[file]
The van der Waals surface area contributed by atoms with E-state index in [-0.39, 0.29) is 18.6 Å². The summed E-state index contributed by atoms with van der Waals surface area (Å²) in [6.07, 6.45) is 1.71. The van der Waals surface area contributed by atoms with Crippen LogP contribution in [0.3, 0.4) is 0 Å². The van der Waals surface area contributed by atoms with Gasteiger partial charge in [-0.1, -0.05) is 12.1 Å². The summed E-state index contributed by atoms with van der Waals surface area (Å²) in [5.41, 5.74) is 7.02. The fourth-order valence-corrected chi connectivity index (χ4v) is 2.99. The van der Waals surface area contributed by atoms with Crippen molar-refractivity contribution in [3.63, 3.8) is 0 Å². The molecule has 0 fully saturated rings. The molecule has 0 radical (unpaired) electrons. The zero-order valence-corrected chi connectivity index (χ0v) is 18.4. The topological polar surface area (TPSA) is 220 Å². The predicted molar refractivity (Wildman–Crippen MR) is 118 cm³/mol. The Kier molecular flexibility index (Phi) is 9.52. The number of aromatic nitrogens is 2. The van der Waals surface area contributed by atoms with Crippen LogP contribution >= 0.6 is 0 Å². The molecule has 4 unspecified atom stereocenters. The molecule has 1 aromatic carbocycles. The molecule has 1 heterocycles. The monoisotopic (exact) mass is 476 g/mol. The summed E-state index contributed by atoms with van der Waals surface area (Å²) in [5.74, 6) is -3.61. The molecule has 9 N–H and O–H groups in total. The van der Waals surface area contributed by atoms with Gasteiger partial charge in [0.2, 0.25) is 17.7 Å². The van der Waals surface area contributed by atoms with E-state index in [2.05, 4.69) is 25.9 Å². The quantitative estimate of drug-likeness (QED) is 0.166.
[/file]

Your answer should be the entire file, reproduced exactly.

The van der Waals surface area contributed by atoms with E-state index in [-0.39, 0.29) is 18.6 Å². The summed E-state index contributed by atoms with van der Waals surface area (Å²) in [6.07, 6.45) is 1.71. The van der Waals surface area contributed by atoms with Crippen LogP contribution in [0.3, 0.4) is 0 Å². The van der Waals surface area contributed by atoms with Gasteiger partial charge in [-0.1, -0.05) is 12.1 Å². The summed E-state index contributed by atoms with van der Waals surface area (Å²) in [5.41, 5.74) is 7.02. The fourth-order valence-corrected chi connectivity index (χ4v) is 2.99. The van der Waals surface area contributed by atoms with Crippen molar-refractivity contribution in [3.63, 3.8) is 0 Å². The molecule has 0 fully saturated rings. The molecule has 0 radical (unpaired) electrons. The zero-order valence-corrected chi connectivity index (χ0v) is 18.4. The topological polar surface area (TPSA) is 220 Å². The predicted molar refractivity (Wildman–Crippen MR) is 118 cm³/mol. The Kier molecular flexibility index (Phi) is 9.52. The number of aromatic nitrogens is 2. The van der Waals surface area contributed by atoms with Crippen LogP contribution >= 0.6 is 0 Å². The molecule has 4 unspecified atom stereocenters. The molecule has 1 aromatic carbocycles. The molecule has 1 heterocycles. The monoisotopic (exact) mass is 476 g/mol. The summed E-state index contributed by atoms with van der Waals surface area (Å²) in [5.74, 6) is -3.61. The molecule has 9 N–H and O–H groups in total. The van der Waals surface area contributed by atoms with Gasteiger partial charge in [0.2, 0.25) is 17.7 Å². The van der Waals surface area contributed by atoms with E-state index in [2.05, 4.69) is 25.9 Å². The quantitative estimate of drug-likeness (QED) is 0.166.